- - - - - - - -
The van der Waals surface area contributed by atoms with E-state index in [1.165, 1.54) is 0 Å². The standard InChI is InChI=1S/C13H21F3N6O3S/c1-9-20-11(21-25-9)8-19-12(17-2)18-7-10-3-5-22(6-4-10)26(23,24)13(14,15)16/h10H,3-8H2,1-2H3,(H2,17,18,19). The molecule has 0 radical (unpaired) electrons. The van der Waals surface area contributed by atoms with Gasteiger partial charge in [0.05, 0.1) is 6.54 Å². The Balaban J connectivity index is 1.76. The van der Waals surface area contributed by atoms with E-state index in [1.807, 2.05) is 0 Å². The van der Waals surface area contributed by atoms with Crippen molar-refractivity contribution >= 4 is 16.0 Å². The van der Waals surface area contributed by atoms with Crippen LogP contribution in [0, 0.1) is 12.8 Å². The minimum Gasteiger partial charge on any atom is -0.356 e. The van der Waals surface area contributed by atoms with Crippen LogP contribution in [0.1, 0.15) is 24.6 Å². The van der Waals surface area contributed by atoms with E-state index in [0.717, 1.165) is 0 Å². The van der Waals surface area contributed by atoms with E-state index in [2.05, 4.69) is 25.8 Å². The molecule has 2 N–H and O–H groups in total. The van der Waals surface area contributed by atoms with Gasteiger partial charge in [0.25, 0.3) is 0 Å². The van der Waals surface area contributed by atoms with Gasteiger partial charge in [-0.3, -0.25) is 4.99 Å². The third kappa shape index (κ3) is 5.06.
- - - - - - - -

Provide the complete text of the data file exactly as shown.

The van der Waals surface area contributed by atoms with E-state index in [1.165, 1.54) is 0 Å². The standard InChI is InChI=1S/C13H21F3N6O3S/c1-9-20-11(21-25-9)8-19-12(17-2)18-7-10-3-5-22(6-4-10)26(23,24)13(14,15)16/h10H,3-8H2,1-2H3,(H2,17,18,19). The molecule has 0 radical (unpaired) electrons. The van der Waals surface area contributed by atoms with Gasteiger partial charge in [0.05, 0.1) is 6.54 Å². The Balaban J connectivity index is 1.76. The van der Waals surface area contributed by atoms with E-state index in [1.807, 2.05) is 0 Å². The van der Waals surface area contributed by atoms with Crippen molar-refractivity contribution >= 4 is 16.0 Å². The van der Waals surface area contributed by atoms with Crippen LogP contribution in [0, 0.1) is 12.8 Å². The minimum Gasteiger partial charge on any atom is -0.356 e. The van der Waals surface area contributed by atoms with Crippen LogP contribution in [0.1, 0.15) is 24.6 Å². The van der Waals surface area contributed by atoms with E-state index in [0.717, 1.165) is 0 Å². The van der Waals surface area contributed by atoms with E-state index in [2.05, 4.69) is 25.8 Å². The molecule has 2 N–H and O–H groups in total. The van der Waals surface area contributed by atoms with Gasteiger partial charge in [0.25, 0.3) is 0 Å². The van der Waals surface area contributed by atoms with Gasteiger partial charge in [-0.3, -0.25) is 4.99 Å². The third kappa shape index (κ3) is 5.06.